Changes to flood maps may require some homeowners to purchase flood insurance

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RBC | The Flood Insurance Rate Maps (FIRMs) for Rio Blanco County have been released and on July 21, representatives from infrastructure firm AECOM, the Colorado Water Conservation Board, the National Flood Insurance Program, and FEMA met with community members in Rangely and helped answer property owners questions via virtual meeting. The meeting was hosted by the Town of Rangely with Town Manager Lisa Piering and Rangely Town Planner/Engineer Jocelyn Mullen in attendance. Communities participating in the National Flood Insurance Program (NFIP) must keep risk information up to date. The National Flood Insurance Program is a voluntary program that allows homeowners to buy insurance based on Zones and be eligible for federal assistance. This program is overseen by FEMA and partners, managed by communities, and enforced by lenders. Engineers determine new and changed risks, which are used to determine requirements, and allows discounts for reduced risks. Current county flood insurance maps date back to 1981. Rio Blanco County has been a part of the program since Feb. 16, 1990. The effective maps were released in 2001. Study data was collected in 2013, 2016, and 2018. This year community leaders and FEMA are reviewing the study’s findings. Preliminary FIRMs have been released and will be followed by an appeal period. The FIRMs become effective in 2021.

Models are based on conditions from topographic data and survey and the best available information at the time. Total affected structures in the 1% annual chance flood zone analysis countywide currently is 476 structures. The new model has removed 109 structures and added 56. In Rangely 161 structures are in the 1% flood zone areas, in Meeker just 27.  Twenty-eight structures were removed in Rangely and 16 in Meeker. Forty-four structures in the 1% zone were added in Rangely to the most recent proposed mapping and 11 in Meeker. Unincorporated Rio Blanco County has 288 structures in the 1% and the total removed was 65. New Zone A analysis shows 162 structures and the Digitized Effective Zone is 89. (These numbers reflect approximate building counts.)  This means risk increased in some areas and decreased in other areas.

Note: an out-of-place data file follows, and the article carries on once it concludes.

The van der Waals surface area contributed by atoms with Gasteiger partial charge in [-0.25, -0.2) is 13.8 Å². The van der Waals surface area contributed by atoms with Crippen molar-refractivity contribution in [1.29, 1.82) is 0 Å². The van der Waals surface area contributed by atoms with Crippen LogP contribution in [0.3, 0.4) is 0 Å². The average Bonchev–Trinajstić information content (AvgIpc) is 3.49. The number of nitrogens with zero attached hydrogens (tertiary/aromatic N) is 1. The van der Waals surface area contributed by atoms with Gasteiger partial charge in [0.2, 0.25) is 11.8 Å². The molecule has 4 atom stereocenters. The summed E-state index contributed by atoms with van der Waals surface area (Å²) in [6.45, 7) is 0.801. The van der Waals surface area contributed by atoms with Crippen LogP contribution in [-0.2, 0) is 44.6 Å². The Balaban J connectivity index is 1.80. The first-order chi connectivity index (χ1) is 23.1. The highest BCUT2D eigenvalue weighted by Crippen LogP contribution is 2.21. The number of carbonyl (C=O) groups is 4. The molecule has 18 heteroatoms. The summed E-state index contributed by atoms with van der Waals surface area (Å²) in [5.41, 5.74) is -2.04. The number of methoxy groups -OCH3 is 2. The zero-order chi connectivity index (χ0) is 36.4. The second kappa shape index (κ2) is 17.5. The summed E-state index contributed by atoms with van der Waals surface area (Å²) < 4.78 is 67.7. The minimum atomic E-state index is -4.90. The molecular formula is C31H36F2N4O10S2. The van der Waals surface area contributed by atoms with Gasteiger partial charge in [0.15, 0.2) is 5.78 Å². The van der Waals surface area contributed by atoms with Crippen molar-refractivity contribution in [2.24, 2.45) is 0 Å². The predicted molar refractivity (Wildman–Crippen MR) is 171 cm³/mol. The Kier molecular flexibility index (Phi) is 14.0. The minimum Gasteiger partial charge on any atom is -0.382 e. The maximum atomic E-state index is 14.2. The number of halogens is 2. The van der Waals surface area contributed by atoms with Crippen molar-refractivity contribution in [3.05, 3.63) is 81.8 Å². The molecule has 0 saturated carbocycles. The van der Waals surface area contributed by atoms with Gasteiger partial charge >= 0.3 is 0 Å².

How could this impact structures added to the flood zones? Flood insurance will be required for federally backed mortgages in Special Flood Hazard Areas (SFHAs). It will also be required for federal assistance after floods. Zone A, AE, AH, AO will be affected and will need to purchase flood insurance. New Zones go into effect with effective FIRMs, not before, which means Rio Blanco County residents with structures in the flood zones will need to seek flood insurance coverage as soon as possible.

A home can be rated three ways: 

• With an Elevation Certificate (EC) done by a licensed surveyor, engineer or architect.

• Newly Mapped rates which increase 15-25% annually until an EC is provided to agent

• A home can be grandfathered in by a loyal customer policy or built in compliance. The Loyal Customer Grandfathered Policy applies to homes purchased before or within 12 months following a map revision and never letting the flood insurance coverage lapse. Built in Compliance Grandfathered Policy applies to homes purchased with an EC and/or prior map showing the home was built in compliance at the time it was built or letter from the local floodplain administrator. Policies may be transferred to a new homeowner from the prior owner to maintain any of these types of rating.

Was your property added or removed from the 1% flood zone areas? You can view preliminary FIRMs by visiting the FEMA Map Service Center (MSC) https://msc.fema.gov/portal/home or FEMA National Flood Hazard Layer (NFHL) https://www.fema.gov/flood-maps/tools-resources/flood-map-products/national-flood-hazard-layer


By ROXIE FROMANG | Special to the Herald Times